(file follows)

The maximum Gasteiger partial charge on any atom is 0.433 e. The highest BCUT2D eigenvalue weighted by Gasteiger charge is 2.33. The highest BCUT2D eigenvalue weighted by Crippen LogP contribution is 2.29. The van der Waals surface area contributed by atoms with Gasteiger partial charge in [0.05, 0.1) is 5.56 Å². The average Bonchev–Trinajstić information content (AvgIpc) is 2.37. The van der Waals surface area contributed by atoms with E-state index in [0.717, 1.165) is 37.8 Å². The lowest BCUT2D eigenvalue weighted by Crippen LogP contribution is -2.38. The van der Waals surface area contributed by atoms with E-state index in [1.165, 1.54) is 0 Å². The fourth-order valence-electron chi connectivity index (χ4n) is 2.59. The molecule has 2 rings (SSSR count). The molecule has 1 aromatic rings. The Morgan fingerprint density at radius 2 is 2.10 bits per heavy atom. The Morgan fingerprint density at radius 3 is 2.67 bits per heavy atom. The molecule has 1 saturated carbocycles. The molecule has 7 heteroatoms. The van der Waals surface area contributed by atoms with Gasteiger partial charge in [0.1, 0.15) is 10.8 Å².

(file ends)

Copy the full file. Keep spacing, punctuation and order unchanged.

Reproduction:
The maximum Gasteiger partial charge on any atom is 0.433 e. The highest BCUT2D eigenvalue weighted by Gasteiger charge is 2.33. The highest BCUT2D eigenvalue weighted by Crippen LogP contribution is 2.29. The van der Waals surface area contributed by atoms with Gasteiger partial charge in [0.05, 0.1) is 5.56 Å². The average Bonchev–Trinajstić information content (AvgIpc) is 2.37. The van der Waals surface area contributed by atoms with E-state index in [0.717, 1.165) is 37.8 Å². The lowest BCUT2D eigenvalue weighted by Crippen LogP contribution is -2.38. The van der Waals surface area contributed by atoms with E-state index in [1.165, 1.54) is 0 Å². The fourth-order valence-electron chi connectivity index (χ4n) is 2.59. The molecule has 2 rings (SSSR count). The molecule has 1 aromatic rings. The Morgan fingerprint density at radius 2 is 2.10 bits per heavy atom. The Morgan fingerprint density at radius 3 is 2.67 bits per heavy atom. The molecule has 1 saturated carbocycles. The molecule has 7 heteroatoms. The van der Waals surface area contributed by atoms with Gasteiger partial charge in [0.1, 0.15) is 10.8 Å².